Alternative Treatment:

Sulphur (6c) 1 x 3 daily, until the acne has cleared up.

Bitewounds

When a cat bites, the teeth go through the skin, and then it releases quickly. This results in small puncture wounds in the skin, with holes about the same diameter as the cat's teeth. These holes seal and virtually disappear within hours, trapping bacteria from the cat's mouth under the skin of the victim.

The type of bacteria which live in the catís mouth thrive in an environment where the oxygen concentration is low. Once the wound seals shut, bacteria can begin to multiply at a rapid rate.

The organisms most commonly involved with cat bites are Pasteurella Multocida and Streptococcus.

Making a diagnosis:

The diagnosis of a bite wound is usually straight forward. Occasionally, the cat is presented to the vet, before the abscess or cellulites is apparent. Usually, a thorough search will reveal the presence of puncture holes in the skin.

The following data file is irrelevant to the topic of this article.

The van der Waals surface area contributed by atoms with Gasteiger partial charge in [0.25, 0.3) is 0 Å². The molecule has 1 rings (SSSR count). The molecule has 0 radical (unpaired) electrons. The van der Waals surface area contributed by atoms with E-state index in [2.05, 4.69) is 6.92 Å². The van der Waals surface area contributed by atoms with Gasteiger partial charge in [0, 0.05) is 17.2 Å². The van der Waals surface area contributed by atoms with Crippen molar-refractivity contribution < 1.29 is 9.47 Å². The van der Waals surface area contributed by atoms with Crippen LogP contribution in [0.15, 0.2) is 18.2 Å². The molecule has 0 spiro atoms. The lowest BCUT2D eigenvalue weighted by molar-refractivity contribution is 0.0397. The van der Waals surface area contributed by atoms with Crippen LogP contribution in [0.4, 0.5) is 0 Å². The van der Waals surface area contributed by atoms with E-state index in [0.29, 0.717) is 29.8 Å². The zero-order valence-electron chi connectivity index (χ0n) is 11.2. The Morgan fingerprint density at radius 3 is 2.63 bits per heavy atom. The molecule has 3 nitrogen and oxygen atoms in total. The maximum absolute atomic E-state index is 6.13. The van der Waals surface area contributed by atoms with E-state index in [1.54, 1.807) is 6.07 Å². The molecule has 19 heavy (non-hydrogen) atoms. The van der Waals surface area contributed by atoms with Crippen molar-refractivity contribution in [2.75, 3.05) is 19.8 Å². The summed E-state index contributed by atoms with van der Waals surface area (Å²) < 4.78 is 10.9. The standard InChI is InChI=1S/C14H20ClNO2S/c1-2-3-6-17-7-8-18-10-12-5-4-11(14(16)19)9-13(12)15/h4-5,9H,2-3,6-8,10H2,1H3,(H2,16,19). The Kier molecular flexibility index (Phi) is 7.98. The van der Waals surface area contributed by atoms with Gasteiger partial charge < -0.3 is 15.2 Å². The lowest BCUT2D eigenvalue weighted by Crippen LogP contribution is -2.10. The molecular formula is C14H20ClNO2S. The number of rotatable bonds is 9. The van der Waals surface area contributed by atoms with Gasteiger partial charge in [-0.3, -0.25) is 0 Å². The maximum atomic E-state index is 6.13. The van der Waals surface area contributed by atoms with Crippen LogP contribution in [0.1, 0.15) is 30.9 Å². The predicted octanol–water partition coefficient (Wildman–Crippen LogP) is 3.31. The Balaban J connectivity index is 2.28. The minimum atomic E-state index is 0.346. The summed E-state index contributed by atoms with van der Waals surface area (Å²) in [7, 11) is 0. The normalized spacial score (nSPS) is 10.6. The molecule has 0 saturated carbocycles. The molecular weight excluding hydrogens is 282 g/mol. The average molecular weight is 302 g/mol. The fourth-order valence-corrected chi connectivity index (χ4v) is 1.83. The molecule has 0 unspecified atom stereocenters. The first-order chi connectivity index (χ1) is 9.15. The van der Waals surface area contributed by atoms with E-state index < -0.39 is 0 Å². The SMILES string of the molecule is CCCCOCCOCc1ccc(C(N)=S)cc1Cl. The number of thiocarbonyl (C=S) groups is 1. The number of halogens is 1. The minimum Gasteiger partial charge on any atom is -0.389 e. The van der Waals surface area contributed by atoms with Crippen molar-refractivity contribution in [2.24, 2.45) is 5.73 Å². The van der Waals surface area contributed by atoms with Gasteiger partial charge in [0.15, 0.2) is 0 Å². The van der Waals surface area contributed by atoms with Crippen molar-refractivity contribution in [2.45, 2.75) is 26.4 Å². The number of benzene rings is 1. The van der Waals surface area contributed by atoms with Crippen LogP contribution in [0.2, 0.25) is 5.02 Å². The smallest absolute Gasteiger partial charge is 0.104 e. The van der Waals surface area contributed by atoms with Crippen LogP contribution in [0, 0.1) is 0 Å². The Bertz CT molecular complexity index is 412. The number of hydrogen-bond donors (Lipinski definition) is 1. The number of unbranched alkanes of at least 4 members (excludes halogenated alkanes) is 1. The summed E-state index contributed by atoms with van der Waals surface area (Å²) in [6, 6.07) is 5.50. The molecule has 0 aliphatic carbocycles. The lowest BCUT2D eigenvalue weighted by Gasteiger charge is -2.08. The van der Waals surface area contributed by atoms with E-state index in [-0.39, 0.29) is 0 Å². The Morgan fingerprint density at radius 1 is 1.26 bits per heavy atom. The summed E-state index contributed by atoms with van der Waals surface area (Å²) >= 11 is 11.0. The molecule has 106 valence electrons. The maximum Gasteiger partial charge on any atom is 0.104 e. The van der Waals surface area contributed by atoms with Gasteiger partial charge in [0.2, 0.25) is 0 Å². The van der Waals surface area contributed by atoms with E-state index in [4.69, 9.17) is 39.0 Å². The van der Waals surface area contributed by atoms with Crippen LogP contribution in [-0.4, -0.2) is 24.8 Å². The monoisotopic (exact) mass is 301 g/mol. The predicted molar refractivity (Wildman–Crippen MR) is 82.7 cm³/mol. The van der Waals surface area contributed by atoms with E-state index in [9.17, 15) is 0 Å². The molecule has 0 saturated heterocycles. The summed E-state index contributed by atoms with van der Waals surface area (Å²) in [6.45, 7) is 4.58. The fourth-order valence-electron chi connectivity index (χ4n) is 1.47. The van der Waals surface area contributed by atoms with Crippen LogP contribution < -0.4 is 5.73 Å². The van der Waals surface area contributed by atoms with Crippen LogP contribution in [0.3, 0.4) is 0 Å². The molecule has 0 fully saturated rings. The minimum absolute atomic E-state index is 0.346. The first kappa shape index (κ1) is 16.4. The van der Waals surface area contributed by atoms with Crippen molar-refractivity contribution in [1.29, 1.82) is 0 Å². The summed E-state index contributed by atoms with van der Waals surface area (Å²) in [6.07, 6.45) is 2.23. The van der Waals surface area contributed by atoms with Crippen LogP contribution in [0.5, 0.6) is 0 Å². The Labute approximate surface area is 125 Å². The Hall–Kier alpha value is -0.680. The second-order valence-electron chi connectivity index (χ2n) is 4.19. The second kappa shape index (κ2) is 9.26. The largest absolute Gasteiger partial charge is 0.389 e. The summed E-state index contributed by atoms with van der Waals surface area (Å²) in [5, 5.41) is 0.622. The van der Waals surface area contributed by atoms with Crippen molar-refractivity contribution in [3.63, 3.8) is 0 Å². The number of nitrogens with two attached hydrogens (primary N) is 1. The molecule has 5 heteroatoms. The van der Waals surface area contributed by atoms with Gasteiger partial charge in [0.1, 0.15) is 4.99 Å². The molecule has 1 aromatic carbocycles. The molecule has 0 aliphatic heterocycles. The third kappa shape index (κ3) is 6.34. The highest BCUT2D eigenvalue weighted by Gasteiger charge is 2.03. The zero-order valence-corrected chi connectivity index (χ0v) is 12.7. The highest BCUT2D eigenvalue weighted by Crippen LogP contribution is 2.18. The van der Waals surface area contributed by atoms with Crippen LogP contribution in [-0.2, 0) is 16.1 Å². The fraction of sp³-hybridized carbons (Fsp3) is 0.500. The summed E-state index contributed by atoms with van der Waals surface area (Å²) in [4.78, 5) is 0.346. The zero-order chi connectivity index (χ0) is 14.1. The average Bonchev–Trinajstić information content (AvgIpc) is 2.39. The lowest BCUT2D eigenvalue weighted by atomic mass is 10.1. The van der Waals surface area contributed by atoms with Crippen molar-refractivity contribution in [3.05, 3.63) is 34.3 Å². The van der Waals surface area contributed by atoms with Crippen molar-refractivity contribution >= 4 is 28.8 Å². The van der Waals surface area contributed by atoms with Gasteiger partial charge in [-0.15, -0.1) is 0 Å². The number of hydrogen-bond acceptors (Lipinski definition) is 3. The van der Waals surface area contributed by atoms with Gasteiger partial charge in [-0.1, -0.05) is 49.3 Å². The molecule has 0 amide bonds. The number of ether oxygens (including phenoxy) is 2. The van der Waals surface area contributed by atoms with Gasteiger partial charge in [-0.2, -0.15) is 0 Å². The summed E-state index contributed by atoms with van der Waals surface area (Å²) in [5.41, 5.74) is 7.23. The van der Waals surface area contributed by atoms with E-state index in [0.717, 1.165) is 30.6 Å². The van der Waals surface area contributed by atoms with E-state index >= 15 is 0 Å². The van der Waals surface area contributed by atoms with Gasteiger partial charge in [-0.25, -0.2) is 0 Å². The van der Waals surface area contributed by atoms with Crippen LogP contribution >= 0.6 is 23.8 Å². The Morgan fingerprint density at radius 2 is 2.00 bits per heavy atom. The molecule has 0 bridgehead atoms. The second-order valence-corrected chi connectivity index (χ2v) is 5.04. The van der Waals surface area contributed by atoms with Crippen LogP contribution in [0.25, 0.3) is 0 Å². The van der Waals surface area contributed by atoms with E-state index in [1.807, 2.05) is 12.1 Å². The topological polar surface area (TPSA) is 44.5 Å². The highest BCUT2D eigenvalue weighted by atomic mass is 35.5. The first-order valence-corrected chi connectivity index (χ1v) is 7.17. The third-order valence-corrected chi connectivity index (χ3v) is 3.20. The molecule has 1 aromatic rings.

Cellulites is an infection of the tissues just under the skin caused by bacteria.

Treatment:

Treatment of cat bite wounds varies. If you know that your cat has bite wounds from a fight, antibiotics given within 24 hours will usually stop spread of the infection and development of an abscess. If several days have elapsed since the fight, an abscess will usually form. The abscess must be drained through the bite wound holes, or by incising the skin over the abscess.

Occasionally, a latex drain tube must be placed to keep the wound open, and allow pus to drain out completely. Antibiotics given by injection and/or by mouth complete the treatment. The abscess usually heals within 2-5 days.